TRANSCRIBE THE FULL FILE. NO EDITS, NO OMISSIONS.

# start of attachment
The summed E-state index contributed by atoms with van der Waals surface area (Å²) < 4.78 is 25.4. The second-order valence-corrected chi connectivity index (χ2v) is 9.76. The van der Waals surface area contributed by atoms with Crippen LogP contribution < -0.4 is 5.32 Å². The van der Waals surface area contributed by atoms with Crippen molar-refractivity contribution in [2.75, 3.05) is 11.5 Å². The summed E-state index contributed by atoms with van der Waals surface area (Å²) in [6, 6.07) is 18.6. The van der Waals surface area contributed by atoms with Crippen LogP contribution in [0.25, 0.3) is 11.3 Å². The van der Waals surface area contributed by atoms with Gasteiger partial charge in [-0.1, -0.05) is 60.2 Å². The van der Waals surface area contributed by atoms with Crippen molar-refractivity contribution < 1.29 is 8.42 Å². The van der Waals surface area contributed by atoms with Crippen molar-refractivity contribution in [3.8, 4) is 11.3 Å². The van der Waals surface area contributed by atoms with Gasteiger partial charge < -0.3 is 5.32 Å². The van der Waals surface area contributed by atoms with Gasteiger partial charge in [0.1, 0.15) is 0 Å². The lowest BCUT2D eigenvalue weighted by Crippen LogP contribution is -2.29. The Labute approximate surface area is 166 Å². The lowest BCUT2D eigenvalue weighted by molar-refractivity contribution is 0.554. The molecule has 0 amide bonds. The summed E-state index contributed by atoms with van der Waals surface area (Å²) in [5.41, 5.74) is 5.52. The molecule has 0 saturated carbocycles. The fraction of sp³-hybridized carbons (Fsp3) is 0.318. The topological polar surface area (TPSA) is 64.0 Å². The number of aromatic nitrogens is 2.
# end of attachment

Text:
The summed E-state index contributed by atoms with van der Waals surface area (Å²) < 4.78 is 25.4. The second-order valence-corrected chi connectivity index (χ2v) is 9.76. The van der Waals surface area contributed by atoms with Crippen LogP contribution < -0.4 is 5.32 Å². The van der Waals surface area contributed by atoms with Crippen molar-refractivity contribution in [2.75, 3.05) is 11.5 Å². The summed E-state index contributed by atoms with van der Waals surface area (Å²) in [6, 6.07) is 18.6. The van der Waals surface area contributed by atoms with Crippen LogP contribution in [0.25, 0.3) is 11.3 Å². The van der Waals surface area contributed by atoms with Gasteiger partial charge in [-0.1, -0.05) is 60.2 Å². The van der Waals surface area contributed by atoms with Crippen molar-refractivity contribution < 1.29 is 8.42 Å². The van der Waals surface area contributed by atoms with Crippen molar-refractivity contribution in [3.8, 4) is 11.3 Å². The van der Waals surface area contributed by atoms with Gasteiger partial charge < -0.3 is 5.32 Å². The van der Waals surface area contributed by atoms with Gasteiger partial charge in [0.1, 0.15) is 0 Å². The lowest BCUT2D eigenvalue weighted by Crippen LogP contribution is -2.29. The Labute approximate surface area is 166 Å². The lowest BCUT2D eigenvalue weighted by molar-refractivity contribution is 0.554. The molecule has 0 amide bonds. The summed E-state index contributed by atoms with van der Waals surface area (Å²) in [5.41, 5.74) is 5.52. The molecule has 0 saturated carbocycles. The fraction of sp³-hybridized carbons (Fsp3) is 0.318. The topological polar surface area (TPSA) is 64.0 Å². The number of aromatic nitrogens is 2.